The passing game is where Buffalo made their hay on Sunday, but they did some things on the ground that I wanted to point out as well. I like both their backs, and if Josh Allen continues to throw it like he has early, the run game should open up more and more.

This is the first play of the game, and what a way to start from the right side of the line. Williams comes down and rocks the defensive end and Ford finishes and absolutely buries his guy into the ground. Their technique and footwork are great, but I don't want to ruin this by overcomplicating it. Sometimes offensive line play is just about tossing fools around, and that's what the Bills did here. They covered up the rest of the Dolphins too, and the result was an easy 14-yard gain.

That first run was as simple as it gets schematically, inside zone. This next play was a cool scheme that I'm not sure I've seen before.

This is kind of a wham concept where the tight end traps the defensive tackle (Raekwon Davis, 98), but the wham tight end is actually in a combo block with the center, who releases to the second level after blocking the 3-tech with the tight end. That is such a hard play for a 3-technique to read, because to him it looks like the guard over him is pulling and the center is blocking back on him. That's power or counter to the opposite direction 99 out of 100 times. So the defensive tackle starts fighting across the center when he gets completely blindsided by the tight end. It's no wonder he gets knocked down. That's diabolical and I love it.

This went for 6 yards and looked great, but I could see this getting blown up huge if either defensive tackle was a big penetrator. You probably can't have it in the game plan every week, but if you think the other team's defensive tackles are more block-eaters than penetrators, I could see where it could be a real nice changeup. I always love to see new run concepts, especially ones that are really tough on defensive linemen.


27 comments, Last at 01 Oct 2020, 12:51am

1 The only problem with that…

The only problem with that last play is the wham block knocks the DT onto his ass right into the hole the RB is going to be running through. It actually put him where he could make the tackle. 6 yards downfield, granted, but still.

3 I was thinking the same…

I was thinking the same thing, so I watched the play a couple of more times.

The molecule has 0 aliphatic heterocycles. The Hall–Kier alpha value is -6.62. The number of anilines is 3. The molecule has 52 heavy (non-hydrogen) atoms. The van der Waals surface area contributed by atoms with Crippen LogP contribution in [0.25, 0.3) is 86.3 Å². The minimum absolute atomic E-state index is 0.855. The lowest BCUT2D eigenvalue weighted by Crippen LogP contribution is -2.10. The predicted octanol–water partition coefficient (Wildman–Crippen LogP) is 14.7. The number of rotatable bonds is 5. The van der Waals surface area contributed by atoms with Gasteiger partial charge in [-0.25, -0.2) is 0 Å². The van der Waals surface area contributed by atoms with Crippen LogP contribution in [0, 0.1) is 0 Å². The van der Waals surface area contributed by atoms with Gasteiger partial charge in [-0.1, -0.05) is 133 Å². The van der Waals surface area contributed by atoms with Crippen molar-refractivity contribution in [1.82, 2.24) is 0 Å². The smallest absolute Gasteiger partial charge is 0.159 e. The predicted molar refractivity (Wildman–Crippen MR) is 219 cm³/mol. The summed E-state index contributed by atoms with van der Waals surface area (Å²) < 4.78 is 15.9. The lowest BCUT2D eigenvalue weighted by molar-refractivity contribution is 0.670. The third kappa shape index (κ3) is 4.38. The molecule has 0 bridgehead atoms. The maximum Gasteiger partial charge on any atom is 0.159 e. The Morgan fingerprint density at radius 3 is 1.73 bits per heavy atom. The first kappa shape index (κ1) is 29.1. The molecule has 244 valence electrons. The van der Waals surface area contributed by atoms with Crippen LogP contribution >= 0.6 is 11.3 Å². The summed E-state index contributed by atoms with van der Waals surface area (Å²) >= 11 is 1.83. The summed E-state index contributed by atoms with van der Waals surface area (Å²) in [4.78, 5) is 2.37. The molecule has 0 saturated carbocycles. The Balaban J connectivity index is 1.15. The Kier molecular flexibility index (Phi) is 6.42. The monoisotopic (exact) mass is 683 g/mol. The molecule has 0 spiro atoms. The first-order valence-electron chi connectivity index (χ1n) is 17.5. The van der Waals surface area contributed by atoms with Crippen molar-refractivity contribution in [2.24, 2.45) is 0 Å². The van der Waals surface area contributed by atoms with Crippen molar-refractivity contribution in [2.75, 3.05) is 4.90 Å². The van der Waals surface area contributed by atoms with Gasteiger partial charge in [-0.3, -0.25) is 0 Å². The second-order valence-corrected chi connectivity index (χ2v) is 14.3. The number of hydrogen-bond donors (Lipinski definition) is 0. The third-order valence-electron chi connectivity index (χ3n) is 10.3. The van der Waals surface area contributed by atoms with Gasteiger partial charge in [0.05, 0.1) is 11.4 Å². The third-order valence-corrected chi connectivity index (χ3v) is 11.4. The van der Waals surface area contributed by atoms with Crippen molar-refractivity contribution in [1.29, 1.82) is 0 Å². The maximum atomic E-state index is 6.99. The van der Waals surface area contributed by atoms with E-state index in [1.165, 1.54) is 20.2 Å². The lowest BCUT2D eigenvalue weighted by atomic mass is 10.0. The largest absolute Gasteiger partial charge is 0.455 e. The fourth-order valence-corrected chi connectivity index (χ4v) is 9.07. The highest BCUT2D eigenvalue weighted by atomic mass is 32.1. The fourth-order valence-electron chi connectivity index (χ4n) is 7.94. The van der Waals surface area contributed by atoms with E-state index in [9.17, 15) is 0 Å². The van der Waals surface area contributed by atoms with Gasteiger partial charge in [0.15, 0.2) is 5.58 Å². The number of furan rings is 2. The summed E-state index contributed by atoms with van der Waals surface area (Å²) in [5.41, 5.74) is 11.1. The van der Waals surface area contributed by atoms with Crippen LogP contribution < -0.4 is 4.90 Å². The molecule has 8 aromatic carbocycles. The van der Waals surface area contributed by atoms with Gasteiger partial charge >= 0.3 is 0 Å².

It looks like 53 slides out of the hole the RB is attacking, influenced by 98's read.  I wonder if the TE is supposed to block 53, but he's not there, so he simply knocks 98 on his butt?

4 The issue is Diggs doesn't…

The issue is Diggs doesn't make his block worth a damn so the back has to hit the hole tighter than he wants. The DT spins late on the bock and falls back into the hole a little, but if that DB gets blocked I think the RB runs right through the DTs tackle. 

19 Diggs This

Diggs actually gets his guy going backward  - right into the hole! I don't know if that was the plan and I don't know much (anything) about his blocking but it seems like a lot was being asked of a WR. Either he was meant to push the DB out of the gap to the right - a long way to go  - or he was expected to protect the left-hand side of the hole, even though he was set up well outside of the DB and would have had to work his way to the inside of him.

2 Fabulous

Just another great article!

6 Bills' ceiling.

I already said they'd run away with the AFC East.  Can they actually in in the playoffs and do something?

Josh Allen gave away the game against the Texans (Watson scramble notwithstanding).  

If the could simply clean up the negative backbreaking plays, yes he'd be an MVP contender.

I want to hear Patriots fans explain why they think they have any hope of winning the AFC East.

7 Allen was not the reason the…

In reply to by DIVISION

Allen was not the reason the Bills lost that game. The OL didn't block, the WRs didn't catch and the D couldn't get a stop in the second half. Allen had some mistakes, but he was the only reason they nearly pulled out the win.

8 Sack

On the GIF of the sack, the snap appears to be at about 2.19.

2 seconds after the snap, there is a hole that appears to Allen's right. He doesn't tuck to run, he keeps his eyes downfield. 3 seconds after the snap, he could go to either side of the center--he keeps his eyes downfield. 4 seconds after the snap, he gets hit.

One could argue that the alarm in his head should have gone off, and he should have thrown it away, tried to run or scramble, or tried to checkdown to #11 in front of him-- andthat would be true. I also see a QB who made a lot of plays with his feet instead of his arm in years 1 & 2 calmly standing in the pocket, sliding, and keeping his eyes downfield b/c there is basically no pressure. To me, this speaks of growth as a passer, as well as having 3 good WR's that will get open if he waits for more than 2 seconds. If the O-line continues this level of play, and Allen plays just competently (say around league-average), BUF probably wins the division and maybe a playoff game too. B/c let's be honest-- there would be no shame in losing in the 2nd round of the playoffs to BAL or KC on the road. (I am presuming those two teams would be seeded #1 & #2 in some order.)